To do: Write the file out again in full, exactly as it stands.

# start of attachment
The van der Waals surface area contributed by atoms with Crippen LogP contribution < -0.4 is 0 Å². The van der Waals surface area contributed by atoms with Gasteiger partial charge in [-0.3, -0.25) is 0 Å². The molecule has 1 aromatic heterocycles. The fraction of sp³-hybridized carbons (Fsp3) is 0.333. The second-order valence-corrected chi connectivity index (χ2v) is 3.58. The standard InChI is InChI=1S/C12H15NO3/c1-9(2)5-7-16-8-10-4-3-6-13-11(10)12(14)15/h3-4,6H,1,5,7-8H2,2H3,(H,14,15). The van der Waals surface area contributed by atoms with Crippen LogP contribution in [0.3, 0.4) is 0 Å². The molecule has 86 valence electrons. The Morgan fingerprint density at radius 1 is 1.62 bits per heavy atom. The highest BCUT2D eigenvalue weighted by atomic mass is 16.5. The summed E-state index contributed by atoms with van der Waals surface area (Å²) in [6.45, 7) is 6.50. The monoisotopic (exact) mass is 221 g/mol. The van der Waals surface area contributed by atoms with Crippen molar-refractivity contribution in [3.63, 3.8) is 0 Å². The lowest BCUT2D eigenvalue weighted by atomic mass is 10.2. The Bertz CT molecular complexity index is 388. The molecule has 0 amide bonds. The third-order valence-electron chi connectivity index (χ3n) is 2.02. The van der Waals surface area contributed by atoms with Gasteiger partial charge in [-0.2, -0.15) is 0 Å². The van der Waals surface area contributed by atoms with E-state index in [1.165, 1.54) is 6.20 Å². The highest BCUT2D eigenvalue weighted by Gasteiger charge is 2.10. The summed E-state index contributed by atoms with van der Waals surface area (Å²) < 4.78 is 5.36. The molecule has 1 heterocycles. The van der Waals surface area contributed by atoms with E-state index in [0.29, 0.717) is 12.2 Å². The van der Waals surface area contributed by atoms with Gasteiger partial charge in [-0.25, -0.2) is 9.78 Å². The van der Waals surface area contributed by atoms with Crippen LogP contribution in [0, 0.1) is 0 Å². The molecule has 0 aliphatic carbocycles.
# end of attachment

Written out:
The van der Waals surface area contributed by atoms with Crippen LogP contribution < -0.4 is 0 Å². The van der Waals surface area contributed by atoms with Gasteiger partial charge in [-0.3, -0.25) is 0 Å². The molecule has 1 aromatic heterocycles. The fraction of sp³-hybridized carbons (Fsp3) is 0.333. The second-order valence-corrected chi connectivity index (χ2v) is 3.58. The standard InChI is InChI=1S/C12H15NO3/c1-9(2)5-7-16-8-10-4-3-6-13-11(10)12(14)15/h3-4,6H,1,5,7-8H2,2H3,(H,14,15). The van der Waals surface area contributed by atoms with Crippen LogP contribution in [0.3, 0.4) is 0 Å². The molecule has 86 valence electrons. The Morgan fingerprint density at radius 1 is 1.62 bits per heavy atom. The highest BCUT2D eigenvalue weighted by atomic mass is 16.5. The summed E-state index contributed by atoms with van der Waals surface area (Å²) in [6.45, 7) is 6.50. The monoisotopic (exact) mass is 221 g/mol. The van der Waals surface area contributed by atoms with Crippen molar-refractivity contribution in [3.63, 3.8) is 0 Å². The lowest BCUT2D eigenvalue weighted by atomic mass is 10.2. The Bertz CT molecular complexity index is 388. The molecule has 0 amide bonds. The third-order valence-electron chi connectivity index (χ3n) is 2.02. The van der Waals surface area contributed by atoms with Gasteiger partial charge in [-0.2, -0.15) is 0 Å². The van der Waals surface area contributed by atoms with E-state index in [1.165, 1.54) is 6.20 Å². The highest BCUT2D eigenvalue weighted by Gasteiger charge is 2.10. The summed E-state index contributed by atoms with van der Waals surface area (Å²) < 4.78 is 5.36. The molecule has 1 heterocycles. The van der Waals surface area contributed by atoms with E-state index in [0.29, 0.717) is 12.2 Å². The van der Waals surface area contributed by atoms with Gasteiger partial charge in [-0.25, -0.2) is 9.78 Å². The van der Waals surface area contributed by atoms with Crippen LogP contribution in [0, 0.1) is 0 Å². The molecule has 0 aliphatic carbocycles.